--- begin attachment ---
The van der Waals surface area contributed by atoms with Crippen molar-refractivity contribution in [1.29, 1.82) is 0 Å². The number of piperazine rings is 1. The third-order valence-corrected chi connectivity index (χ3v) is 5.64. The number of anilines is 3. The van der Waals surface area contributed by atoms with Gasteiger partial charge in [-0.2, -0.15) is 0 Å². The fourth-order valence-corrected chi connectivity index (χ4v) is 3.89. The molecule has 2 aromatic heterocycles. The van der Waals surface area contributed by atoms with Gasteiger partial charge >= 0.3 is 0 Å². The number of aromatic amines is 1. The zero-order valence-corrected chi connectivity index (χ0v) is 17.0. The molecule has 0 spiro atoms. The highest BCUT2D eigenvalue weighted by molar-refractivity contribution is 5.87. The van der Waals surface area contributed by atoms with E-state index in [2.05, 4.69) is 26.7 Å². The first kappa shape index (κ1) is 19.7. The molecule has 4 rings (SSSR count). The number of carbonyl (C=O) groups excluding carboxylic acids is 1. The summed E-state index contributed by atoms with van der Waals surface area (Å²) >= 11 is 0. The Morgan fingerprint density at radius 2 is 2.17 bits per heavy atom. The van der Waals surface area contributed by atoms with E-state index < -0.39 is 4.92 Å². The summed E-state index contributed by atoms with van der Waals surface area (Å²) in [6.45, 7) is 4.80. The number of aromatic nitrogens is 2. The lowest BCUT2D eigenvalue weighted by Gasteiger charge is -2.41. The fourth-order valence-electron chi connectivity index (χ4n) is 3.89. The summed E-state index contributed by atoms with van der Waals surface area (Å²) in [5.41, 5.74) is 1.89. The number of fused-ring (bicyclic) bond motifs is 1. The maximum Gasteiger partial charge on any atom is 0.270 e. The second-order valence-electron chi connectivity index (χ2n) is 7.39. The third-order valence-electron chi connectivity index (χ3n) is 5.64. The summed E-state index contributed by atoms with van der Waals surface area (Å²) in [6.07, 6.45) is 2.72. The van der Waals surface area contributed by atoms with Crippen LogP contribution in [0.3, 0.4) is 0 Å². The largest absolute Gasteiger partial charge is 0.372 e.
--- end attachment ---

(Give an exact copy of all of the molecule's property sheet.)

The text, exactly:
The van der Waals surface area contributed by atoms with Crippen molar-refractivity contribution in [1.29, 1.82) is 0 Å². The number of piperazine rings is 1. The third-order valence-corrected chi connectivity index (χ3v) is 5.64. The number of anilines is 3. The van der Waals surface area contributed by atoms with Gasteiger partial charge in [-0.2, -0.15) is 0 Å². The fourth-order valence-corrected chi connectivity index (χ4v) is 3.89. The molecule has 2 aromatic heterocycles. The van der Waals surface area contributed by atoms with Gasteiger partial charge >= 0.3 is 0 Å². The number of aromatic amines is 1. The zero-order valence-corrected chi connectivity index (χ0v) is 17.0. The molecule has 0 spiro atoms. The highest BCUT2D eigenvalue weighted by molar-refractivity contribution is 5.87. The van der Waals surface area contributed by atoms with E-state index in [2.05, 4.69) is 26.7 Å². The first kappa shape index (κ1) is 19.7. The molecule has 4 rings (SSSR count). The number of carbonyl (C=O) groups excluding carboxylic acids is 1. The summed E-state index contributed by atoms with van der Waals surface area (Å²) >= 11 is 0. The Morgan fingerprint density at radius 2 is 2.17 bits per heavy atom. The van der Waals surface area contributed by atoms with E-state index < -0.39 is 4.92 Å². The summed E-state index contributed by atoms with van der Waals surface area (Å²) in [6.45, 7) is 4.80. The number of aromatic nitrogens is 2. The lowest BCUT2D eigenvalue weighted by Gasteiger charge is -2.41. The fourth-order valence-electron chi connectivity index (χ4n) is 3.89. The summed E-state index contributed by atoms with van der Waals surface area (Å²) in [5.41, 5.74) is 1.89. The number of fused-ring (bicyclic) bond motifs is 1. The maximum Gasteiger partial charge on any atom is 0.270 e. The second-order valence-electron chi connectivity index (χ2n) is 7.39. The third-order valence-electron chi connectivity index (χ3n) is 5.64. The summed E-state index contributed by atoms with van der Waals surface area (Å²) in [6.07, 6.45) is 2.72. The van der Waals surface area contributed by atoms with Crippen LogP contribution in [0.3, 0.4) is 0 Å². The largest absolute Gasteiger partial charge is 0.372 e.